: This is really starting to get old.
: You and me both, Your Honor. This is the third one this week.
: yawn...What's going on?
: Another attempted break in, sir. Fortunately after the last two incidents we were prepared and had the bridge under surveillance.
: Then why are you arresting him on my front lawn and not on the bridge?
: Well, um, he did manage to give us the slip after we spotted him making the crossing.
The criminal was being led to a waiting squad car. He spotted me watching him. It probably wasn't that hard; there were enough police cars with their lights on that the whole area was lit up.
: It's you! The watcher! Look at me! LOOK AT ME! Always watching, but never looking. Always looking away. Why won't you look at me!
: Shut up, you!
: This is exactly why I wish you had consulted me before building a giant statue of me above a prison that houses mentally unstable criminals. Come to think of it, why are they not going for the statue? Why are they all heading straight here after they break out?
: I couldn't say, Your Honor. The chief psychologist at the prison has a few theories. I can have her contact you, if you like.
: Yeah, sure. I'd be interested to hear that.
The next day started early. The city was expanding rapidly, even more than I had imagined possible. Things seemed to be progressing faster around here, whatever that meant. It felt as if the city had been gaining some sort of momentum. The area south of the river had seen a massive boom in residents over the last few days.
Not that I knew where all these new people could possibly be coming from. They just appeared. Deryl estimated the population at around twenty-four thousand.
I returned to my office that afternoon. I walked in and threw my coat into the corner.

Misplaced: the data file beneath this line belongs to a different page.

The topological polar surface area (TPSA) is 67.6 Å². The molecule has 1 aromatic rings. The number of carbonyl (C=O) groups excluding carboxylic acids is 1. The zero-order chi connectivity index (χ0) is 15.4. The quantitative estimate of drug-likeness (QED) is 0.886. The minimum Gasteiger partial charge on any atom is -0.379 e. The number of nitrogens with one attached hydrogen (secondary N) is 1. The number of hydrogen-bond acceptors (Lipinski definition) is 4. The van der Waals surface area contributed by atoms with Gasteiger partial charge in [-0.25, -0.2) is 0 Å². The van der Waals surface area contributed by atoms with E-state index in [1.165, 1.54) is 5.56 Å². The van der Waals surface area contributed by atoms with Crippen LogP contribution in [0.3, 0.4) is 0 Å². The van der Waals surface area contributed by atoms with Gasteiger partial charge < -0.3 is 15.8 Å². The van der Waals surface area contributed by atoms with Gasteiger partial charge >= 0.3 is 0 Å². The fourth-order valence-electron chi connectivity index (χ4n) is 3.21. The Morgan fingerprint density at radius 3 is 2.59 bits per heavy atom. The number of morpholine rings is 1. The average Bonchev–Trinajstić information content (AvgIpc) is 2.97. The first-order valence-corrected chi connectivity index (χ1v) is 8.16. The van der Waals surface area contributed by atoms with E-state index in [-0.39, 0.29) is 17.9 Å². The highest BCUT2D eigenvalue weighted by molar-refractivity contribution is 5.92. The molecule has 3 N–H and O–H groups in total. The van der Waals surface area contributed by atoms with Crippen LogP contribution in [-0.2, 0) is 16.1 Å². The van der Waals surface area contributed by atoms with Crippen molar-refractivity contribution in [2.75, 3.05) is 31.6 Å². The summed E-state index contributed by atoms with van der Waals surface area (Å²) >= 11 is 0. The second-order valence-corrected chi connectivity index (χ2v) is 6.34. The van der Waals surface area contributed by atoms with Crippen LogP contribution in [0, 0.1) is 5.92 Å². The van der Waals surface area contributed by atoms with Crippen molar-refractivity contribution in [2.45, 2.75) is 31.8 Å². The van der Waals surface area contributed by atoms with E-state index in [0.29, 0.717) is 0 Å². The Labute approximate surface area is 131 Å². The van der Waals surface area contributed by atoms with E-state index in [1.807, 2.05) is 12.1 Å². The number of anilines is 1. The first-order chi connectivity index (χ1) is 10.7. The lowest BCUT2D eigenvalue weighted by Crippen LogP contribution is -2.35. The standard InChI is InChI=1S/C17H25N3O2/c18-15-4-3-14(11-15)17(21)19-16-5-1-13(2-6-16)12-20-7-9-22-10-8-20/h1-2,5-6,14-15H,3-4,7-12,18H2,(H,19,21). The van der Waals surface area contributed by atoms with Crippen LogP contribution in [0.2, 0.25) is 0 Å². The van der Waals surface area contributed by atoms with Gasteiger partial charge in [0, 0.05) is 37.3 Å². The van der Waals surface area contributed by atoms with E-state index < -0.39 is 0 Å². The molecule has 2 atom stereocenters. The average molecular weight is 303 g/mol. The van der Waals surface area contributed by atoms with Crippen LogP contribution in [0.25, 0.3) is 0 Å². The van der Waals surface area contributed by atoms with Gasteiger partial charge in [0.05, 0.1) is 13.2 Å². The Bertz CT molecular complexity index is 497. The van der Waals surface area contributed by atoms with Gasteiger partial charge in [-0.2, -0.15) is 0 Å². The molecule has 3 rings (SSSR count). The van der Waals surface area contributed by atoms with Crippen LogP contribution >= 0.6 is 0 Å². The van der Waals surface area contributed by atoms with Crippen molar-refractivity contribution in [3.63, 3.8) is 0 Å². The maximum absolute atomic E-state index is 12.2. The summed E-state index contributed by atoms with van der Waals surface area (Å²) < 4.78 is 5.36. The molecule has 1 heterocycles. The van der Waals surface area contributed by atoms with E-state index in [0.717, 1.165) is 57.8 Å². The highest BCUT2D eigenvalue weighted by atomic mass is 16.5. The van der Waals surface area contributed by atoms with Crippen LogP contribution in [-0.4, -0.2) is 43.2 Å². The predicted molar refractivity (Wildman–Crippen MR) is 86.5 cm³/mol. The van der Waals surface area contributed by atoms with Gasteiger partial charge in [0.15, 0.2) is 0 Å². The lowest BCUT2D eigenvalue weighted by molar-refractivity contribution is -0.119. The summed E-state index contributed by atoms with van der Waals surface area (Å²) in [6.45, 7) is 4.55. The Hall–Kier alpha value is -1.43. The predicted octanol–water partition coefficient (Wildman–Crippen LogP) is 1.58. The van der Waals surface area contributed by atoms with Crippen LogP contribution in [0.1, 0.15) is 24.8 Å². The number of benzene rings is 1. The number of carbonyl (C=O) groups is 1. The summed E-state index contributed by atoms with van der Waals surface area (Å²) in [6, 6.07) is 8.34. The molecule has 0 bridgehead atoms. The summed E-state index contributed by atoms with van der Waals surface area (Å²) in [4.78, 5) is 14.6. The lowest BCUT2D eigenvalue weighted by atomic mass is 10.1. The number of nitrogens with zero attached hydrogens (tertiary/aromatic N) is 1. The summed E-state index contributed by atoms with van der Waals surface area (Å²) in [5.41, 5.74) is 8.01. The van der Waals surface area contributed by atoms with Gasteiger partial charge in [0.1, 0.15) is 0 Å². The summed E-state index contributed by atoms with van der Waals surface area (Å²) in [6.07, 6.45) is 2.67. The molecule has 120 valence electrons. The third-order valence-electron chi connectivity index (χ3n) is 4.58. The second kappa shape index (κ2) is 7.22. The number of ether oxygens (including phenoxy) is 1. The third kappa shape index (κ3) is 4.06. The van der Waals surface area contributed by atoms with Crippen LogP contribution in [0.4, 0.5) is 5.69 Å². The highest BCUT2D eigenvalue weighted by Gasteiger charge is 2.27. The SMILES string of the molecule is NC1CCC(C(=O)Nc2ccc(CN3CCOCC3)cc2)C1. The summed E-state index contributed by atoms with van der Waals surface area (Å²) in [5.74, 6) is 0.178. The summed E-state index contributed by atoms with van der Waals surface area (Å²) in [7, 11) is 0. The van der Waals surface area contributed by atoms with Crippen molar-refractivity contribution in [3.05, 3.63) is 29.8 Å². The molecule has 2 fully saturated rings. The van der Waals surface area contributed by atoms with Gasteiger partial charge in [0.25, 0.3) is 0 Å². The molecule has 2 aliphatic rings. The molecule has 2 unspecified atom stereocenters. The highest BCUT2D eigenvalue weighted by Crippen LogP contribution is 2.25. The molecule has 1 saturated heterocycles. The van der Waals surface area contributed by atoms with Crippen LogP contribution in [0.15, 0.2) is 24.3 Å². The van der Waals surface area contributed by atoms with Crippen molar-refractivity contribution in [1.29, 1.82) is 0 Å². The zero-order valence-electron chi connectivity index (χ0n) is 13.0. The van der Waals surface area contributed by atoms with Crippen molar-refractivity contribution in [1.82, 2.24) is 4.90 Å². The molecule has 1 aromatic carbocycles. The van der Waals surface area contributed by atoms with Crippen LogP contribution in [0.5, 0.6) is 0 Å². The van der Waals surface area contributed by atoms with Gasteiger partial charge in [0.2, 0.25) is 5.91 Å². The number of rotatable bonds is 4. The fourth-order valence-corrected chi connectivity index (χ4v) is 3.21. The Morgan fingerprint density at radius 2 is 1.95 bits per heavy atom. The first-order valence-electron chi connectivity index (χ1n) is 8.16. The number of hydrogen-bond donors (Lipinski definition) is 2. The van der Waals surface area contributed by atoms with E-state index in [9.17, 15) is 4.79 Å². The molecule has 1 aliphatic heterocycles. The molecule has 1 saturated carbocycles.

: Excuse me, Your Honor?
: Um, hi. I'm Dr. Tiegan, from the City Name prison. You wanted to see me?
: Um...yes? Yes. I did. Um. What for?
: Well, I don't know. You'd have to tell me.
: Yes, well, let me think. Um...oh! Of course! Why do prisoners keep breaking out and trying to kill me? Is it because of that statue?
: Well, I have to say that constructing a giant statue overlooking a prison did not exactly have a positive effect on the conditions of some of my patients. It's only natural that people with the kind of mental disorders that lands someone in a facility like that would find an image like that to be...disturbing.
: Yeah, that's what I was afraid of. I'm really sorry about that. If I had any control of what goes on around here I wouldn't have built the damn thing in the first place.
: Oh? That's an interesting statement for the mayor of a city to make. I would think that you would feel like you have plenty of control.
: Ha! That's a joke. If I had any control at all around here I would have been gone a long time ago.
: I see. What is it about your job that gives you that impression?
: My job? It's not really my job that's the problem, it's this city.
: But wouldn't you say that your job is the city?
: Well yeah, but it's not like I can leave it. Trust me, I've tried.
: You tried resigning? I hadn't heard that.
: Well, no, I didn't resign, per se. I tried to leave. The city wouldn't let me.
: I see. That's an...unusual perspective, I must say. What are your plans now? If you are so unhappy with your job, I mean. Are you going to try and quit?
: Well, if I thought that would work, I would. Like I said, I tried it once before.
: You tried just running, leaving everyone behind and everything unfinished. Anyone who left under those circumstances would find themselves drawn back, no matter how much they tell themselves they just want to leave.
: Well, thanks, doc. That's...really great advice. Thanks for stopping by. Sorry about the statue thing. Like I said, wasn't my idea. If there's anything we can do to make it better, let the city council know.
: The city council? I was rather hoping that you and I could continue to talk.
: Ah...um. Well, I'm sorry, doctor, but I don't think that will be possible. Because you do have a point. If I don't want to be here, then I should make sure I don't have too many...connections here.
: I see. Well, thank you for your time, Your Honor.
As she left, I booted up my computer. I felt sort of bad for blowing off the doctor. Especially because during my entire time here she had probably given me the best advice of anyone. Maybe I couldn't leave because the city saw me as having unfinished business.
Well, that could easily be rectified. I opened up Word on the computer, and started to type.
"I hereby tender my resignation as Mayor of City Name, effective immediately."